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The Lateral Inframammary Incision for Nipple/Areola-Sparing Mastectomy: Outcomes from Over 50 Implant-Based Breast Reconstructions
Keith M. Blechman, MD, Chaya Levovitz, BA, Mihye Choi, MD, Nolan S. Karp, MD.
New York University School of Medicine, New York, NY, USA.
Performing nipple-sparing mastectomy for select patients with breast cancer, or as a prophylactic procedure for individuals with a genetic predisposition, is rapidly gaining popularity as the literature continues to support its safety and efficacy. Nipple-sparing mastectomy affords a decreased scar burden and leaves the nipple-areola complex (NAC) intact, allowing superior aesthetic results to be achieved compared to traditional skin-sparing mastectomy reconstructions. The lateral inframmammary fold (IMF) incision provides adequate access and eliminates an anterior scar on the breast, making this incision cosmetically preferable to radial or periareolar approaches. Here we present our experience with nipple-sparing mastectomy through a lateral IMF approach with immediate implant-based reconstruction, which to our knowledge is the largest reported series to date using this type of incision.
We retrospectively reviewed 51 consecutive nipple- or areola-sparing mastectomies, whether prophylactic or therapeutic, between June 2008 and October 2010. All procedures were performed through a lateral IMF incision with immediate implant-based reconstruction, with or without placement of a tissue expander. When appropriate, Alloderm was placed as an inferolateral sling. All breasts were lightly tumesced prior to incision, and sharp dissection rather than electrocautery was used as much as possible to minimize thermal injury to the mastectomy flap. Intraoperative subareolar biopsies were performed. Prior to mastectomy and upon completion of all reconstructive procedures, three-dimensional (3D) photographs were obtained. 3D parameters assessed included volume, antero-posterior projection, and degree of ptosis (defined by the distance in the sagittal plane from a set point superiorly to the inferior pole of the breast).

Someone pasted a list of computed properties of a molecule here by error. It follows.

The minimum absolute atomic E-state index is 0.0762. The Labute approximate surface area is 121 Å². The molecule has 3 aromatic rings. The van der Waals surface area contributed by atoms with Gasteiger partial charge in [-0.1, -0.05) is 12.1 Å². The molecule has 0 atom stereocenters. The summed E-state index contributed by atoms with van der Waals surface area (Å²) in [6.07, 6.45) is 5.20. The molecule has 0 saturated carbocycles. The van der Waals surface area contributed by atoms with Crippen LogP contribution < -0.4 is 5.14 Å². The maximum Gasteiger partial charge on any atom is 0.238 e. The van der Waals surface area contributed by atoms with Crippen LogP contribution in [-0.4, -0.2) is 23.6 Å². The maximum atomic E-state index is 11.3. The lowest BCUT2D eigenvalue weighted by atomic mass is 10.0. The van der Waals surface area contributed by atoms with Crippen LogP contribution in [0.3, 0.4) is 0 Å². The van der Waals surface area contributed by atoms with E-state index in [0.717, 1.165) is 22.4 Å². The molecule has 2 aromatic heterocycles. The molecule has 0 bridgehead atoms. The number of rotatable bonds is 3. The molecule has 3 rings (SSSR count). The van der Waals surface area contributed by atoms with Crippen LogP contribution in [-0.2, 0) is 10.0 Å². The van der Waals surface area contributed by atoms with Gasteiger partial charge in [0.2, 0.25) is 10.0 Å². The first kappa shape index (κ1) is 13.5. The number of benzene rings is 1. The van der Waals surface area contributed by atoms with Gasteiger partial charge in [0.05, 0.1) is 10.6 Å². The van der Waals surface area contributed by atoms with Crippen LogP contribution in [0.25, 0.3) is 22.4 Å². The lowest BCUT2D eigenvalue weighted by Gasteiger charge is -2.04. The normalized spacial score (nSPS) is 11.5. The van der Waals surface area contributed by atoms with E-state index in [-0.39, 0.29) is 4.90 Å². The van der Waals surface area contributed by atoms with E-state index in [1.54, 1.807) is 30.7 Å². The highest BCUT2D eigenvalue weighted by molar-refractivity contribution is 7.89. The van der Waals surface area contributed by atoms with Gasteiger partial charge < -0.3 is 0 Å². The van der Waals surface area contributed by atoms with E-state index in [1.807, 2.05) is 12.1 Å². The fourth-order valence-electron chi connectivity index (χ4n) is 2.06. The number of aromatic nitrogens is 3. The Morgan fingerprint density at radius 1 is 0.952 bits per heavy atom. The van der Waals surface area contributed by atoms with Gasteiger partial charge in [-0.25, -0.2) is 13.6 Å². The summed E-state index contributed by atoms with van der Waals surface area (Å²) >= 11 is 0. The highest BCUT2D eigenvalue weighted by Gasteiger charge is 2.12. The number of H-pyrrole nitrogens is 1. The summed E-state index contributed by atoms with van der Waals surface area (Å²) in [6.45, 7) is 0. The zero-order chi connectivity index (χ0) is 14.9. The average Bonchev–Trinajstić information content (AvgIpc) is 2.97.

Average age was 44 years. All patients were non-smokers. Mean follow-up time post-mastectomy was 1 year. All procedures were bilateral except one, which included a contralateral augmentation. Mastectomy for known pathology was performed in 44% of the patients, and for prophylaxis in the setting of genetic predisposition or strong family history in 56%. Tissue expansion was used in 76% of patients, and Alloderm was placed in 80%. Fat grafting was performed as a third procedure if contour deformities remained. NAC survival reached 94%. One patient required a salvage procedure with a latissimus dorsi flap. Pre- versus post-reconstruction 3D analysis demonstrated larger (196 vs. 248cc), more projected (80 vs. 90 mm), and less ptotic breasts (146 vs. 134 mm), with all parameters reaching statistical significance (p<0.01).
Exceptional reconstructive outcomes can be achieved following nipple-sparing mastectomy by encouraging close communication with the oncologic surgeon, using a lateral IMF incision, and following a two-stage expander/implant approach. NAC survival is reliable. Furthermore, we feel that nipple-sparing mastectomy reconstruction should be regarded by the plastic surgeon as an opportunity, in certain cases, to achieve an aesthetic result that will be equivalent or superior to the preoperative appearance, typified by larger, more projected, and less ptotic breasts.
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